Copyright © 2021

The work of Euromaidan Press is supported by the International Renaissance Foundation

When referencing our materials, please include an active hyperlink to the Euromaidan Press material and a maximum 500-character extract of the story. To reprint anything longer, written permission must be acquired from [email protected].

Privacy and Cookie Policies.

How one highly acclaimed New York museum preserves Ukrainians’ heritage in the USA

The Ukrainian community in America has worked tirelessly for decades to promote Ukraine’s rich cultural heritage abroad. It also promotes younger artists as well. Here, at the Ukrainian Museum in Manhattan, all sorts of different exhibits are on show.

For 40 years, this museum has been a pillar of the Ukrainian-American community. Tucked away within the artistic and vibrant East Village neighborhood, the galleries and exhibitions here form an integral part of New York City’s vast, diverse cultural landscape. The museum strives to collect, archive, showcase and promote everything — from traditional Ukrainian folk costumes and accessories, textiles, rare books and photographs — to stamps, woodwork and more — all with the aim of preserving the heritage of the tens of thousands of Ukrainian immigrants who have settled in the US and Canada since the turn of the 20th Century. Maria Shust, the museum’s director, explains more.

Maria Shust, Director of ‘Ukrainian Museum’

Each wave has its own character. The wave after the First World War — the people that came — came here really for economic reasons… and I think, as most immigrants, they tended to form these niches or different communities — usually surrounding churches at that time. They would form choirs and theatre groups and that’s what knit them together.

The significant wave of Ukrainian immigration occurred even before World War I broke out. Many rather poor and uneducated in the Austro-Hungarian Empire fled to the likes of New York, New Jersey and the coal mines in Pennsylvania. Then, in the 1940s and 1950s around World War Two — another wave of immigrants — many were well educated, anti-Communist and experienced in agriculture.

The biggest movement came almost half a century later — in post-Soviet times. During all these time periods, Ukrainian immigrants brought their culture with them.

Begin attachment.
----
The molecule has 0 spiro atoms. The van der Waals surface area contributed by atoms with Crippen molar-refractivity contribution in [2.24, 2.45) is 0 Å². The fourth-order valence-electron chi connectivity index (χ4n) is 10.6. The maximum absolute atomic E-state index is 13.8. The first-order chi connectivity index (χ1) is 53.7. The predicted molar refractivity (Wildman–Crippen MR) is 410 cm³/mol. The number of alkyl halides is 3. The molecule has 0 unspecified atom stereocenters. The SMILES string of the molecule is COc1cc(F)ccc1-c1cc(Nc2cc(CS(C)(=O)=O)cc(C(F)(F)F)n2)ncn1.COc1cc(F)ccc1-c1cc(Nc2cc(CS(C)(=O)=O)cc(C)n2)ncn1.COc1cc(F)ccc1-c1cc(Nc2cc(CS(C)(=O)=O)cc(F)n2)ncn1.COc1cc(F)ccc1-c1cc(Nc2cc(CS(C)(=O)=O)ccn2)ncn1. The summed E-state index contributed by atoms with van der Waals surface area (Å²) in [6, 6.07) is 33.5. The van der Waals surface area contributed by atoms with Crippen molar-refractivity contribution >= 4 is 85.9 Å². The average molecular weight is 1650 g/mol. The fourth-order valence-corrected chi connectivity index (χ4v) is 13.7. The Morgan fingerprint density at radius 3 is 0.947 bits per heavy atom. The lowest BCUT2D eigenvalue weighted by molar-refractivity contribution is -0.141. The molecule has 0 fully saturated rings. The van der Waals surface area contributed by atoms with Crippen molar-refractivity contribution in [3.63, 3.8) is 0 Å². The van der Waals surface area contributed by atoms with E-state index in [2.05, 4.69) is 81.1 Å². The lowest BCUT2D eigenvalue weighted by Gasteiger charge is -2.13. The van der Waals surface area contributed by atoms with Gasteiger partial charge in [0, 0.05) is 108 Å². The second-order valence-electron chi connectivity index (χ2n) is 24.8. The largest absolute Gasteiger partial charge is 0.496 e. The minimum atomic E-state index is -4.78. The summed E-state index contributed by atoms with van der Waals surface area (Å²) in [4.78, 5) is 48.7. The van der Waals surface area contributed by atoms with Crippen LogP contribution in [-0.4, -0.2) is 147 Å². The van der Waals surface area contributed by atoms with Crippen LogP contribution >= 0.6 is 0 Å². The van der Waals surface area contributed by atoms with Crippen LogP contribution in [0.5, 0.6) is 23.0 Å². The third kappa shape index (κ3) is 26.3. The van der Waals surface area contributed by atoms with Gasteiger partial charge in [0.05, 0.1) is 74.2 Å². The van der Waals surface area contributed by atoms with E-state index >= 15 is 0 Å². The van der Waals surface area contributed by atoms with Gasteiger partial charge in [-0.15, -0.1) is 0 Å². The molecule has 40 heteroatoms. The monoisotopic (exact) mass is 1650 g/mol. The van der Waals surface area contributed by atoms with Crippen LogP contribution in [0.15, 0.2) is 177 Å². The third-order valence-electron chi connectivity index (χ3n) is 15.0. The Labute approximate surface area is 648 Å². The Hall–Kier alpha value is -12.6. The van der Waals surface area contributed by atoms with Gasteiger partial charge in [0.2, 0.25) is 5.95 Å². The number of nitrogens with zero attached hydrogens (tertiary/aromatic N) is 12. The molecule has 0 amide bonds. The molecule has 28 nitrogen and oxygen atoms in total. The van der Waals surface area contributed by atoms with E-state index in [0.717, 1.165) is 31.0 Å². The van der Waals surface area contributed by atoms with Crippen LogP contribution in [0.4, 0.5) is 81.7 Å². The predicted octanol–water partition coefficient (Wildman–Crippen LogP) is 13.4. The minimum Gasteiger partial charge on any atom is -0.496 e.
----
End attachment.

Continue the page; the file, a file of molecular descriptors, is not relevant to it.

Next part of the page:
Maria Shust, Director of ‘Ukrainian Museum’

When they came here, they really were very conscious of the importance of keeping one’s culture and one’s language so they started schools, Saturday schools, various organizations… and one of the things they created was this museum.

Laying the foundations of the project was no mean feat. During the 60s and 70s, the museum’s founders, the Ukrainian National Women’s League of America, raised money through small and medium-sized donations, something the administration still mainly relies on today. Yet, money is not everything. It’s really the generations of Ukrainian history, culture, values, and traditions that really makes this museum what it is today.

Maria Shust, Director of ‘Ukrainian Museum’

Art in Ukraine has always been very strong. If you look at the history of Ukraine, Ukrainian artists have contributed a great deal to the world and culture. Whether it’s (Alexander) Archipenko who really brought in the idea of the void into sculpture, people of the avant-guard period who did incredible work — known in the world as Russian as avant-guard artists but most of them were Ukrainian.

It’s this Ukrainian heritage — the artists, writers, scientists, craftsmen, and musicians — that the museum wants to preserve and promote — to ensure the talents and traditions of past generations are passed on to the next.

You could close this page. Or you could join our community and help us produce more materials like this.  We keep our reporting open and accessible to everyone because we believe in the power of free information. This is why our small, cost-effective team depends on the support of readers like you to bring deliver timely news, quality analysis, and on-the-ground reports about Russia's war against Ukraine and Ukraine's struggle to build a democratic society. A little bit goes a long way: for as little as the cost of one cup of coffee a month, you can help build bridges between Ukraine and the rest of the world, plus become a co-creator and vote for topics we should cover next. Become a patron or see other ways to support. Become a Patron!